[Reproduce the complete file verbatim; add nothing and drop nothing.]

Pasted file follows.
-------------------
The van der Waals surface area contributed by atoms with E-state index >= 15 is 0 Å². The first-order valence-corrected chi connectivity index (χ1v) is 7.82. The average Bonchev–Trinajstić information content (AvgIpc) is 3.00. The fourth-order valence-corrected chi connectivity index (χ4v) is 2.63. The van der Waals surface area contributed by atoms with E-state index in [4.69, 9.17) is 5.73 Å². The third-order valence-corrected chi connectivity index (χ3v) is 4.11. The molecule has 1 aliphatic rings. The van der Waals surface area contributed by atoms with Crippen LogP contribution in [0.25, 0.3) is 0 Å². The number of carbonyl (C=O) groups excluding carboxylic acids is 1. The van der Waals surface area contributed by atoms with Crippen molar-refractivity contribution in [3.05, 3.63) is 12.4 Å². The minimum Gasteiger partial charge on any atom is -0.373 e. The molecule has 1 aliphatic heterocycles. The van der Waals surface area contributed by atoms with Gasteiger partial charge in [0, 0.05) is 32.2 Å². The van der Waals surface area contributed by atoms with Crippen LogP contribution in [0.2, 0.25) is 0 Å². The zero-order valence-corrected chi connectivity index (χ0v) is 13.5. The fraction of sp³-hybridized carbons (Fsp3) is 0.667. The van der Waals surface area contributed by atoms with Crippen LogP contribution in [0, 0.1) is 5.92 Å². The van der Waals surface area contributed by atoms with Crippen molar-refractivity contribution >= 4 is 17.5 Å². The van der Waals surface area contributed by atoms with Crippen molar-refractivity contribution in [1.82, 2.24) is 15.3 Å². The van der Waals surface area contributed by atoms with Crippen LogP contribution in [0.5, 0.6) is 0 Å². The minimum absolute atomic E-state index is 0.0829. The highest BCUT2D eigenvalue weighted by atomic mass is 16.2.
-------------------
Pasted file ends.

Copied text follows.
The van der Waals surface area contributed by atoms with E-state index >= 15 is 0 Å². The first-order valence-corrected chi connectivity index (χ1v) is 7.82. The average Bonchev–Trinajstić information content (AvgIpc) is 3.00. The fourth-order valence-corrected chi connectivity index (χ4v) is 2.63. The van der Waals surface area contributed by atoms with E-state index in [4.69, 9.17) is 5.73 Å². The third-order valence-corrected chi connectivity index (χ3v) is 4.11. The molecule has 1 aliphatic rings. The van der Waals surface area contributed by atoms with Crippen LogP contribution in [0.25, 0.3) is 0 Å². The number of carbonyl (C=O) groups excluding carboxylic acids is 1. The van der Waals surface area contributed by atoms with Crippen molar-refractivity contribution in [3.05, 3.63) is 12.4 Å². The minimum Gasteiger partial charge on any atom is -0.373 e. The molecule has 1 aliphatic heterocycles. The van der Waals surface area contributed by atoms with Gasteiger partial charge in [0, 0.05) is 32.2 Å². The van der Waals surface area contributed by atoms with Crippen LogP contribution in [0.2, 0.25) is 0 Å². The zero-order valence-corrected chi connectivity index (χ0v) is 13.5. The fraction of sp³-hybridized carbons (Fsp3) is 0.667. The van der Waals surface area contributed by atoms with Crippen LogP contribution in [0, 0.1) is 5.92 Å². The van der Waals surface area contributed by atoms with Crippen molar-refractivity contribution >= 4 is 17.5 Å². The van der Waals surface area contributed by atoms with Crippen molar-refractivity contribution in [1.82, 2.24) is 15.3 Å². The van der Waals surface area contributed by atoms with Crippen LogP contribution in [0.5, 0.6) is 0 Å². The minimum absolute atomic E-state index is 0.0829. The highest BCUT2D eigenvalue weighted by atomic mass is 16.2.